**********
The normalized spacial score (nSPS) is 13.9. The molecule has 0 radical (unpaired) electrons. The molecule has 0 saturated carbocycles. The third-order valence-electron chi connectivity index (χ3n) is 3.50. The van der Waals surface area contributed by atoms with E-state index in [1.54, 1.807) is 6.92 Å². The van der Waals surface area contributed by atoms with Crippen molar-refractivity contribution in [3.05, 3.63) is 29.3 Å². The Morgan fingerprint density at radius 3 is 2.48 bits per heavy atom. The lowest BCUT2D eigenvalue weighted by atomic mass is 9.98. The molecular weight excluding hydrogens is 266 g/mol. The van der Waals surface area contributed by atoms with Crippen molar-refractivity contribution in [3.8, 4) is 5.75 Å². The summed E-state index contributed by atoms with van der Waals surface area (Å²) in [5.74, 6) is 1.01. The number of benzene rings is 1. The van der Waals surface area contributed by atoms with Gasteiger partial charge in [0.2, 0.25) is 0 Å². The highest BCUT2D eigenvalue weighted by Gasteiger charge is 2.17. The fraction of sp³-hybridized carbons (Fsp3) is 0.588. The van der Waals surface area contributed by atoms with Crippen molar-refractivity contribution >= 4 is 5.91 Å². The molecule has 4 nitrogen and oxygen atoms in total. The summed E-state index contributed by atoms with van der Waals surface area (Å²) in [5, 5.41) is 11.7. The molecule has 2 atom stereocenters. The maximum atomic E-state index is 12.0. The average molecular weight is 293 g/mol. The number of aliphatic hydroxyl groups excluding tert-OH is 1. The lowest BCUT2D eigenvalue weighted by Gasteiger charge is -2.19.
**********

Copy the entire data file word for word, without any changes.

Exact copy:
The normalized spacial score (nSPS) is 13.9. The molecule has 0 radical (unpaired) electrons. The molecule has 0 saturated carbocycles. The third-order valence-electron chi connectivity index (χ3n) is 3.50. The van der Waals surface area contributed by atoms with E-state index in [1.54, 1.807) is 6.92 Å². The van der Waals surface area contributed by atoms with Crippen molar-refractivity contribution in [3.05, 3.63) is 29.3 Å². The Morgan fingerprint density at radius 3 is 2.48 bits per heavy atom. The lowest BCUT2D eigenvalue weighted by atomic mass is 9.98. The molecular weight excluding hydrogens is 266 g/mol. The van der Waals surface area contributed by atoms with Crippen molar-refractivity contribution in [3.8, 4) is 5.75 Å². The summed E-state index contributed by atoms with van der Waals surface area (Å²) in [5.74, 6) is 1.01. The number of benzene rings is 1. The van der Waals surface area contributed by atoms with Gasteiger partial charge in [0.2, 0.25) is 0 Å². The highest BCUT2D eigenvalue weighted by Gasteiger charge is 2.17. The fraction of sp³-hybridized carbons (Fsp3) is 0.588. The van der Waals surface area contributed by atoms with Crippen molar-refractivity contribution >= 4 is 5.91 Å². The molecule has 4 nitrogen and oxygen atoms in total. The summed E-state index contributed by atoms with van der Waals surface area (Å²) in [5, 5.41) is 11.7. The molecule has 2 atom stereocenters. The maximum atomic E-state index is 12.0. The average molecular weight is 293 g/mol. The number of aliphatic hydroxyl groups excluding tert-OH is 1. The lowest BCUT2D eigenvalue weighted by Gasteiger charge is -2.19.